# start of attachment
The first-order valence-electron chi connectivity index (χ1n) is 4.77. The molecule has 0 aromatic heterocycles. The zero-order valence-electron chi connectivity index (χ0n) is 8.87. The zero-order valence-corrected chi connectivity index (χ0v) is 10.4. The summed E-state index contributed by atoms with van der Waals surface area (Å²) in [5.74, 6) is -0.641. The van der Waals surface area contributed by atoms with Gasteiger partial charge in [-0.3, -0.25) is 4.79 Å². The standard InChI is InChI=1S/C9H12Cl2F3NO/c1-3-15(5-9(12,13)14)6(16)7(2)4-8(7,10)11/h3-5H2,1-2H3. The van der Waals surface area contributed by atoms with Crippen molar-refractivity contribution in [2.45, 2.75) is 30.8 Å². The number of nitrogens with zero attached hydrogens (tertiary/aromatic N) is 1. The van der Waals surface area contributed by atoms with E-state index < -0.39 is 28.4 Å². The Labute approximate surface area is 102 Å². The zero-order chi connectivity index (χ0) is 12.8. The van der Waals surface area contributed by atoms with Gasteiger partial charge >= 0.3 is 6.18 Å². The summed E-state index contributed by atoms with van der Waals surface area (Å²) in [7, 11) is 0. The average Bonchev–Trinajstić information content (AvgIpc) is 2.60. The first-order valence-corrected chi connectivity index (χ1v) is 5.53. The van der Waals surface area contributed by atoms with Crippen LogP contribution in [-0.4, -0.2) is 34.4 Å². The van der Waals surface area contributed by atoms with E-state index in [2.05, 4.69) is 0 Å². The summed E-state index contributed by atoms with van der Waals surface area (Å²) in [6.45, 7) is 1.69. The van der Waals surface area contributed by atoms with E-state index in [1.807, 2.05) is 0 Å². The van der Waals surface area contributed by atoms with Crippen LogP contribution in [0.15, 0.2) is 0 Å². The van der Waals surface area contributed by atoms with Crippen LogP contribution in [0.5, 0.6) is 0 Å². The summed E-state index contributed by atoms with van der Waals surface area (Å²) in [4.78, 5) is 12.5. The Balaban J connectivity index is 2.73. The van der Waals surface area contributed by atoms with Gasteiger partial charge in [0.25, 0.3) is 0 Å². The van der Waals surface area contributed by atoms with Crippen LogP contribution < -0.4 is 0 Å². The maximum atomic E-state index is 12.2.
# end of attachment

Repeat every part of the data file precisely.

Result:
The first-order valence-electron chi connectivity index (χ1n) is 4.77. The molecule has 0 aromatic heterocycles. The zero-order valence-electron chi connectivity index (χ0n) is 8.87. The zero-order valence-corrected chi connectivity index (χ0v) is 10.4. The summed E-state index contributed by atoms with van der Waals surface area (Å²) in [5.74, 6) is -0.641. The van der Waals surface area contributed by atoms with Gasteiger partial charge in [-0.3, -0.25) is 4.79 Å². The standard InChI is InChI=1S/C9H12Cl2F3NO/c1-3-15(5-9(12,13)14)6(16)7(2)4-8(7,10)11/h3-5H2,1-2H3. The van der Waals surface area contributed by atoms with Crippen molar-refractivity contribution in [2.45, 2.75) is 30.8 Å². The number of nitrogens with zero attached hydrogens (tertiary/aromatic N) is 1. The van der Waals surface area contributed by atoms with E-state index < -0.39 is 28.4 Å². The Labute approximate surface area is 102 Å². The zero-order chi connectivity index (χ0) is 12.8. The van der Waals surface area contributed by atoms with Gasteiger partial charge >= 0.3 is 6.18 Å². The summed E-state index contributed by atoms with van der Waals surface area (Å²) in [7, 11) is 0. The average Bonchev–Trinajstić information content (AvgIpc) is 2.60. The first-order valence-corrected chi connectivity index (χ1v) is 5.53. The van der Waals surface area contributed by atoms with Crippen LogP contribution in [-0.4, -0.2) is 34.4 Å². The van der Waals surface area contributed by atoms with E-state index in [2.05, 4.69) is 0 Å². The summed E-state index contributed by atoms with van der Waals surface area (Å²) in [6.45, 7) is 1.69. The van der Waals surface area contributed by atoms with E-state index in [1.807, 2.05) is 0 Å². The van der Waals surface area contributed by atoms with Crippen LogP contribution in [0.15, 0.2) is 0 Å². The van der Waals surface area contributed by atoms with Crippen LogP contribution in [0.5, 0.6) is 0 Å². The summed E-state index contributed by atoms with van der Waals surface area (Å²) in [4.78, 5) is 12.5. The Balaban J connectivity index is 2.73. The van der Waals surface area contributed by atoms with Gasteiger partial charge in [0.25, 0.3) is 0 Å². The van der Waals surface area contributed by atoms with Crippen LogP contribution < -0.4 is 0 Å². The maximum atomic E-state index is 12.2.